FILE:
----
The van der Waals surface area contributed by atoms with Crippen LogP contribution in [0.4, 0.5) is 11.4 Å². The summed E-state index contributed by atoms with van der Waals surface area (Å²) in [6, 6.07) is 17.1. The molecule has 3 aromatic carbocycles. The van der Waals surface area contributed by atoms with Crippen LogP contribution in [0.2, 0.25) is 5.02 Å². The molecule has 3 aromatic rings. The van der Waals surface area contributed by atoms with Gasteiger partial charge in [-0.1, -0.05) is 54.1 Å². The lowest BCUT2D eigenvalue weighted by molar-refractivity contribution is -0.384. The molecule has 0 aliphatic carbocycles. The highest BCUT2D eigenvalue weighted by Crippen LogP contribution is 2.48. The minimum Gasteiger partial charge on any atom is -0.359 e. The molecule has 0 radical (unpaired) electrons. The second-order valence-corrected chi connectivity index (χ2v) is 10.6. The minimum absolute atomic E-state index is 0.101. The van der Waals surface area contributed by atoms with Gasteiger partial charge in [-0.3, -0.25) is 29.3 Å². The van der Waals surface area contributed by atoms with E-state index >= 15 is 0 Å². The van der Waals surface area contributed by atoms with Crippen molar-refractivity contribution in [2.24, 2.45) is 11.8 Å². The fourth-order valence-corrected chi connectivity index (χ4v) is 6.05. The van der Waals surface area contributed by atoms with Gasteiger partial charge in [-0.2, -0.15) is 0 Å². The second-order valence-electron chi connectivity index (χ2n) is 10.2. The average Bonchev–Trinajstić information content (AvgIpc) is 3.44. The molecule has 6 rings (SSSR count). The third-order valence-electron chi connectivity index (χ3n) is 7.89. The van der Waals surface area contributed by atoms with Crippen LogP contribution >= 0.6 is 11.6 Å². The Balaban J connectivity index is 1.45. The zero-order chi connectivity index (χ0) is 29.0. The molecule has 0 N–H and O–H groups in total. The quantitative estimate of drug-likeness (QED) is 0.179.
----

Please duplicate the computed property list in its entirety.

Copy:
The van der Waals surface area contributed by atoms with Crippen LogP contribution in [0.4, 0.5) is 11.4 Å². The summed E-state index contributed by atoms with van der Waals surface area (Å²) in [6, 6.07) is 17.1. The molecule has 3 aromatic carbocycles. The van der Waals surface area contributed by atoms with Crippen LogP contribution in [0.2, 0.25) is 5.02 Å². The molecule has 3 aromatic rings. The van der Waals surface area contributed by atoms with Gasteiger partial charge in [-0.1, -0.05) is 54.1 Å². The lowest BCUT2D eigenvalue weighted by molar-refractivity contribution is -0.384. The molecule has 0 aliphatic carbocycles. The highest BCUT2D eigenvalue weighted by Crippen LogP contribution is 2.48. The minimum Gasteiger partial charge on any atom is -0.359 e. The molecule has 0 radical (unpaired) electrons. The second-order valence-corrected chi connectivity index (χ2v) is 10.6. The minimum absolute atomic E-state index is 0.101. The van der Waals surface area contributed by atoms with Gasteiger partial charge in [-0.3, -0.25) is 29.3 Å². The van der Waals surface area contributed by atoms with E-state index >= 15 is 0 Å². The van der Waals surface area contributed by atoms with Crippen molar-refractivity contribution in [2.24, 2.45) is 11.8 Å². The fourth-order valence-corrected chi connectivity index (χ4v) is 6.05. The van der Waals surface area contributed by atoms with Gasteiger partial charge in [-0.2, -0.15) is 0 Å². The second-order valence-electron chi connectivity index (χ2n) is 10.2. The average Bonchev–Trinajstić information content (AvgIpc) is 3.44. The molecule has 6 rings (SSSR count). The third-order valence-electron chi connectivity index (χ3n) is 7.89. The van der Waals surface area contributed by atoms with Crippen LogP contribution >= 0.6 is 11.6 Å². The Balaban J connectivity index is 1.45. The zero-order chi connectivity index (χ0) is 29.0. The molecule has 0 N–H and O–H groups in total. The quantitative estimate of drug-likeness (QED) is 0.179.